Himes backs new controls on war
Congressman Jim Himes, who represents Trumbull, has introduced the Reclamation of War Powers Act, a bill that would explicitly return the power to declare and wage war to Congress, as the Constitution requires.
“The power to make and execute war is explicitly granted to Congress in Article I, Section 8, of the Constitution,” said Himes. “In the years following 9/11, however, we have ceded that power more and more to the president, to the point where, now, we operate in state of perpetual pseudo-war where neither the executive or Congress is ultimately responsible. That has to end. It’s Congress’s right. It’s Congress’s duty.”
The bill has three main provisions:
- Congress won’t fund the introduction of U.S. armed forces into hostilities without a declaration of war, specific statutory authorization, or a national emergency created by an attack or imminent threat of attack upon the United States, its territories or possessions, or the armed forces.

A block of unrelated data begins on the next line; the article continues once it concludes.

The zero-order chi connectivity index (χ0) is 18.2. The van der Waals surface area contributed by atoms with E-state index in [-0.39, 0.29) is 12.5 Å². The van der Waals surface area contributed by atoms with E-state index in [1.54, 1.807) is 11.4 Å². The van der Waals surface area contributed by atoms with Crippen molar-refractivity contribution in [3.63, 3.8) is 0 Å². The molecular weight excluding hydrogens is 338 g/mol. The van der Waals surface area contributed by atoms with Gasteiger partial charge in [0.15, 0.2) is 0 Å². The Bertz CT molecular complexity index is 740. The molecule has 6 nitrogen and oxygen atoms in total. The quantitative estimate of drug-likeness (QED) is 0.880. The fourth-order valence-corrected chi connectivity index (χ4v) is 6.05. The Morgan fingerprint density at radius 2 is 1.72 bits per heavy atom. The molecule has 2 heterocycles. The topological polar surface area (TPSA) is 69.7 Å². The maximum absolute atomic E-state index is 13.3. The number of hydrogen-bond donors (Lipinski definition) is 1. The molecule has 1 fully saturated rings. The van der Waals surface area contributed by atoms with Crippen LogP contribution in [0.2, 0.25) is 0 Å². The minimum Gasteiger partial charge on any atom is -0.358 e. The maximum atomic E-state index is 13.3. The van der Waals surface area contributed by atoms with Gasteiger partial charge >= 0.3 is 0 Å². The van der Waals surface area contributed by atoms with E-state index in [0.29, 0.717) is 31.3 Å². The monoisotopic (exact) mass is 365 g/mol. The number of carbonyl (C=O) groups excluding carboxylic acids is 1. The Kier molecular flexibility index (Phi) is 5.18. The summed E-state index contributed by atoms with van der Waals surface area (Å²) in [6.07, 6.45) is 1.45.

- When requesting a declaration of war or authorization for use of military force, the president must issue a report outlining the threat faced, the objectives and justifications of the conflict and a description of the anticipated scope and duration of the action.
- Prior authorizations for use of military force, including for Iraq and Afghanistan, will be repealed 180 days after enactment of this bill.
Several comments from President-elect Donald Trump have raised concern about the scope and circumstances in which the armed forces will be used in the future, especially with regard to the conflict with ISIS and honoring the country’s NATO commitment, Himes said.
“Donald Trump has no foreign policy experience, has signaled to the world that he plans to use his unpredictability as a deterrent and claims to have a secret plan to defeat ISIS,” Himes said. “Congress should have reasserted its war-making authority a long time ago, and I have voted to make that happen even under President Obama, but it’s more important to do it now that we’re going to have such a volatile president in the White House. Putting our soldiers’ lives at risk is an incredibly important and serious decision, and the Constitution has wisely determined that decision shouldn’t be left in the hands of a single individual, whoever that may be.”